About The Real Persian King

About The Real Persian King

King Xerxes was not the man we saw in the movie ‘300’. He was more bone-chilling in real life. A single affair with a woman made him kill his entire family. Here’s his real story.

The real Persian King Xerxes had a beard and was much shorter. He never went to the front line at the Battle of Thermopylae as his character does in the movie 300. Actor Rodrigo Santoro portrays the 9-foot-tall Xerxes in the film.


Rodrigo, who starred on ABC’s Lost, is around 6’2″. His height and voice were both altered for the role of the Persian King. Director Zack Snyder talked about Xerxes’ exaggerated features in an interview, “…because we scaled him as we did, when his normal voice played, it was even stranger to me. He was out of scale of his voice, not that it wasn’t commanding.” The actor’s actual voice is heard in the film, only with the pitch scaled down.



When the movie 300 reintroduced the story of the Battle of Thermopylae to modern consciousness, much debate raged over the accuracies and inaccuracies within it. For many, firmly on the side of inaccuracies was 300’s portrayal of the Persian king who marched his vast armies against Greece and forced the famous battle upon the Spartans in the first place. Was he a tyrant, interested only in riches and power? Or was there more to him than that? Here is the real story of King Xerxes I.

Ok, so there might be some things about King Xerxes I that have been lost in translation over the last 2,500 years, but at least we know his name, so that’s a start. Well, actually, we might know how his name is written in English, but most of us in The West have been mispronouncing it pretty badly for a while now,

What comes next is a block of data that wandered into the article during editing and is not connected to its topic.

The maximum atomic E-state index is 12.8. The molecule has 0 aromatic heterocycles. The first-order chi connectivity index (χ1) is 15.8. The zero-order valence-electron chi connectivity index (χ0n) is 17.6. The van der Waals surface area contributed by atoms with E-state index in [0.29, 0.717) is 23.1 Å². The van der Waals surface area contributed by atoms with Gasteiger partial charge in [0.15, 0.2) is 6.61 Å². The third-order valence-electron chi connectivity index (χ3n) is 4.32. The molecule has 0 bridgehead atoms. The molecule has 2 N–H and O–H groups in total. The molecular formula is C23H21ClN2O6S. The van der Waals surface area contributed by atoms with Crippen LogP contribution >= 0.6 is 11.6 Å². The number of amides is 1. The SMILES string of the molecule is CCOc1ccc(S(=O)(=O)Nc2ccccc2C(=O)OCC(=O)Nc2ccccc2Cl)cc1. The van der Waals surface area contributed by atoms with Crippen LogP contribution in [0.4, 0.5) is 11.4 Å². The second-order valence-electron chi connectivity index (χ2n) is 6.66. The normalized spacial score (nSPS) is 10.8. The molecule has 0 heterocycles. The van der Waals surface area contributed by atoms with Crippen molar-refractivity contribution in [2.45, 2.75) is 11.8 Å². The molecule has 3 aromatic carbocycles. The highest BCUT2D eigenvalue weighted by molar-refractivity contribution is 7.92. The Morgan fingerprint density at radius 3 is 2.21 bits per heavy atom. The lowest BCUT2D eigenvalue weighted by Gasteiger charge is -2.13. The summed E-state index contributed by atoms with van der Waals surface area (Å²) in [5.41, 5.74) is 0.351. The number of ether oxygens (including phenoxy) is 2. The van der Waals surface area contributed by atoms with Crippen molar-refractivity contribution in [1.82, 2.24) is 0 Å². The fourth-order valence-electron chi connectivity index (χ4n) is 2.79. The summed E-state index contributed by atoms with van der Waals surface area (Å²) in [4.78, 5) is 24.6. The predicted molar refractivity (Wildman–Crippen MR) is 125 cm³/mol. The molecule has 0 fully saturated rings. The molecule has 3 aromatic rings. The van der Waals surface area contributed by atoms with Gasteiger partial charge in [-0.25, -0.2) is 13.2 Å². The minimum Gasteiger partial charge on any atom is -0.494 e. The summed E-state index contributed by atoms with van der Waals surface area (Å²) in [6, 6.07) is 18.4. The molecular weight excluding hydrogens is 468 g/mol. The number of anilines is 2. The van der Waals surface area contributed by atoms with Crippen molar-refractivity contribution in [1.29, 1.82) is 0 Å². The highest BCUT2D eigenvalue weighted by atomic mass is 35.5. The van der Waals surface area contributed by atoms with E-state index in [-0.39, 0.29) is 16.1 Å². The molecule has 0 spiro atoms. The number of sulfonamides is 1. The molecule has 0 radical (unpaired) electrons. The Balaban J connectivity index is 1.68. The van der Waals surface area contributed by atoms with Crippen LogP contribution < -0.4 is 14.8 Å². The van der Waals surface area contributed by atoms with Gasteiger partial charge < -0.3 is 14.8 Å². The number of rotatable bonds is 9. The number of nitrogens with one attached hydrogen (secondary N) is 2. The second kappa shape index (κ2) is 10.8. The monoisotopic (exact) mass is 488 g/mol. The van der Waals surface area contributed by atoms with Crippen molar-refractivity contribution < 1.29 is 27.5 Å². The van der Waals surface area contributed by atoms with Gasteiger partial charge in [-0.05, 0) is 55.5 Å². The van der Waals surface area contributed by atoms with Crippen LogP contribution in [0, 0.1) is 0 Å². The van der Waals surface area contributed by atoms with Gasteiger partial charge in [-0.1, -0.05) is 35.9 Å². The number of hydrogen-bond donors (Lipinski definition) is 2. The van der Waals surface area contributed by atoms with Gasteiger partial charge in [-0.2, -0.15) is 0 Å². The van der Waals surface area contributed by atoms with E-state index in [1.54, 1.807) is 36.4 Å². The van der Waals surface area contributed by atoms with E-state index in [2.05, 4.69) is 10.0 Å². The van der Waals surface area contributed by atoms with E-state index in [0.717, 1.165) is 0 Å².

Admittedly, there’ll be no surprises there for anyone with an Eastern name who’s ever ordered a coffee in a Starbucks. Anyway, while we say “Zerkzees” or similar, it should actually be pronounced something more like the modern-day Iranian name, Khashayar. So, let’s get it right from here on.


Hand-Me-Down Problems

Xerxes was named heir to his father’s kingdom around 486 BC. King Darius was in declining health and was forced to mount a campaign in Egypt to squash a rebellion. As dictated by Persian law, Darius had to both name an heir, and prepare his own tomb, before heading off to what – in all possibility – might be his grisly death.

Darius did as he was obliged before promptly dying of ill health without even leaving town. In October 486 BC, aged around 32 years old, plain old Xerxes became King Xerxes I.


Overnight, the problem of the rebellion in Egypt fell on Xerxes’ shoulders. Dutifully, he handled the rebellion and installed his brother, Achaemenes, as Governor of Egypt. A position Achaemenes held until the end of his life in 459 BC.

Not everyone was happy when Xerxes was handed power by his father. In particular, Xerxes’ older brother Artabazenes felt he had been overlooked. As the eldest son, Artabazenes would normally have been first in line to succeed his father.

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